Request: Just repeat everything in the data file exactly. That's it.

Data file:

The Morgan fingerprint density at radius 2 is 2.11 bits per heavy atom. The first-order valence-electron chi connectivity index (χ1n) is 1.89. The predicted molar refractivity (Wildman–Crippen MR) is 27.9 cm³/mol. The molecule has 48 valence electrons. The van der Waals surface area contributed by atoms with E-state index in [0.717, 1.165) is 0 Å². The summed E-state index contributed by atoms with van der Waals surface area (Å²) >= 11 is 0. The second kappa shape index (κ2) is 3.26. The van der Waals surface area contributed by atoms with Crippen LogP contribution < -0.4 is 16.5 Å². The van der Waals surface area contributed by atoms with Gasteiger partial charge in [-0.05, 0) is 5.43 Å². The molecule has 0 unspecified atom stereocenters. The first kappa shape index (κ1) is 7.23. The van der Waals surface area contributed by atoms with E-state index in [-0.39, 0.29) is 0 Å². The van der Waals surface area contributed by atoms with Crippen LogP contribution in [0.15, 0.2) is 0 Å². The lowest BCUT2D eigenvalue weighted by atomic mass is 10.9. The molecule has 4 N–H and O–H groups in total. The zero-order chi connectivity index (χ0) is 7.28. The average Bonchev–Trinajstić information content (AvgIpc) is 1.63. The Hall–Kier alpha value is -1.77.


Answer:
The Morgan fingerprint density at radius 2 is 2.11 bits per heavy atom. The first-order valence-electron chi connectivity index (χ1n) is 1.89. The predicted molar refractivity (Wildman–Crippen MR) is 27.9 cm³/mol. The molecule has 48 valence electrons. The van der Waals surface area contributed by atoms with E-state index in [0.717, 1.165) is 0 Å². The summed E-state index contributed by atoms with van der Waals surface area (Å²) >= 11 is 0. The second kappa shape index (κ2) is 3.26. The van der Waals surface area contributed by atoms with Crippen LogP contribution < -0.4 is 16.5 Å². The van der Waals surface area contributed by atoms with Gasteiger partial charge in [-0.05, 0) is 5.43 Å². The molecule has 0 unspecified atom stereocenters. The first kappa shape index (κ1) is 7.23. The van der Waals surface area contributed by atoms with E-state index in [-0.39, 0.29) is 0 Å². The van der Waals surface area contributed by atoms with Crippen LogP contribution in [0.15, 0.2) is 0 Å². The lowest BCUT2D eigenvalue weighted by atomic mass is 10.9. The molecule has 4 N–H and O–H groups in total. The zero-order chi connectivity index (χ0) is 7.28. The average Bonchev–Trinajstić information content (AvgIpc) is 1.63. The Hall–Kier alpha value is -1.77.